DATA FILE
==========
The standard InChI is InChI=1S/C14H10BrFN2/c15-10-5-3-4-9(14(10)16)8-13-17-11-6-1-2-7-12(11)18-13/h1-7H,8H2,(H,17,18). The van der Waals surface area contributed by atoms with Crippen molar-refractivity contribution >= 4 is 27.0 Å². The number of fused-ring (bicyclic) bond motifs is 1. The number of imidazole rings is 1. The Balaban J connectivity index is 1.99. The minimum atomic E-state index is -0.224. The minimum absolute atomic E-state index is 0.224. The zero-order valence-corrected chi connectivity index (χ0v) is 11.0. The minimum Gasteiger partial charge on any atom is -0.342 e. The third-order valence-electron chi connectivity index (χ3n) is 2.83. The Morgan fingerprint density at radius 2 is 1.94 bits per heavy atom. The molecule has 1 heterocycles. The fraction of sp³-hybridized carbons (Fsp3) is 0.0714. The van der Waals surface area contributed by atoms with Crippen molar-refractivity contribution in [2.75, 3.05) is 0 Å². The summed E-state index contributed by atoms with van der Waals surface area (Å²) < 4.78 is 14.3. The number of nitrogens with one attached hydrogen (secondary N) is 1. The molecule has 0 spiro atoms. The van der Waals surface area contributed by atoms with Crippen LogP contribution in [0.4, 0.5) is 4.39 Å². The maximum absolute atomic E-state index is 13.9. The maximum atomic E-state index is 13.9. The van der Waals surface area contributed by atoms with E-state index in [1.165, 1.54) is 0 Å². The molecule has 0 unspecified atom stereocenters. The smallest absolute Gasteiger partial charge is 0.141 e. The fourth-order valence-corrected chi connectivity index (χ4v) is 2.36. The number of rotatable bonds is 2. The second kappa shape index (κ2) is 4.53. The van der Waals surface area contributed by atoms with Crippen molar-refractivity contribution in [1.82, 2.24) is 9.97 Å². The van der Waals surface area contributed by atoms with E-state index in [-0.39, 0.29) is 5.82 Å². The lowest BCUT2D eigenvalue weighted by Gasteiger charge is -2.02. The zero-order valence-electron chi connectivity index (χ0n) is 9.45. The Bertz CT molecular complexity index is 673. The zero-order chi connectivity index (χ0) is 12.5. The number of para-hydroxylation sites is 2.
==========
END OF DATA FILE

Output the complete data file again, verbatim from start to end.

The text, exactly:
The standard InChI is InChI=1S/C14H10BrFN2/c15-10-5-3-4-9(14(10)16)8-13-17-11-6-1-2-7-12(11)18-13/h1-7H,8H2,(H,17,18). The van der Waals surface area contributed by atoms with Crippen molar-refractivity contribution >= 4 is 27.0 Å². The number of fused-ring (bicyclic) bond motifs is 1. The number of imidazole rings is 1. The Balaban J connectivity index is 1.99. The minimum atomic E-state index is -0.224. The minimum absolute atomic E-state index is 0.224. The zero-order valence-corrected chi connectivity index (χ0v) is 11.0. The minimum Gasteiger partial charge on any atom is -0.342 e. The third-order valence-electron chi connectivity index (χ3n) is 2.83. The Morgan fingerprint density at radius 2 is 1.94 bits per heavy atom. The molecule has 1 heterocycles. The fraction of sp³-hybridized carbons (Fsp3) is 0.0714. The van der Waals surface area contributed by atoms with Crippen molar-refractivity contribution in [2.75, 3.05) is 0 Å². The summed E-state index contributed by atoms with van der Waals surface area (Å²) < 4.78 is 14.3. The number of nitrogens with one attached hydrogen (secondary N) is 1. The molecule has 0 spiro atoms. The van der Waals surface area contributed by atoms with Crippen LogP contribution in [0.4, 0.5) is 4.39 Å². The maximum absolute atomic E-state index is 13.9. The maximum atomic E-state index is 13.9. The van der Waals surface area contributed by atoms with E-state index in [1.165, 1.54) is 0 Å². The molecule has 0 unspecified atom stereocenters. The smallest absolute Gasteiger partial charge is 0.141 e. The fourth-order valence-corrected chi connectivity index (χ4v) is 2.36. The number of rotatable bonds is 2. The second kappa shape index (κ2) is 4.53. The van der Waals surface area contributed by atoms with Crippen molar-refractivity contribution in [1.82, 2.24) is 9.97 Å². The van der Waals surface area contributed by atoms with E-state index in [-0.39, 0.29) is 5.82 Å². The lowest BCUT2D eigenvalue weighted by Gasteiger charge is -2.02. The zero-order valence-electron chi connectivity index (χ0n) is 9.45. The Bertz CT molecular complexity index is 673. The zero-order chi connectivity index (χ0) is 12.5. The number of para-hydroxylation sites is 2.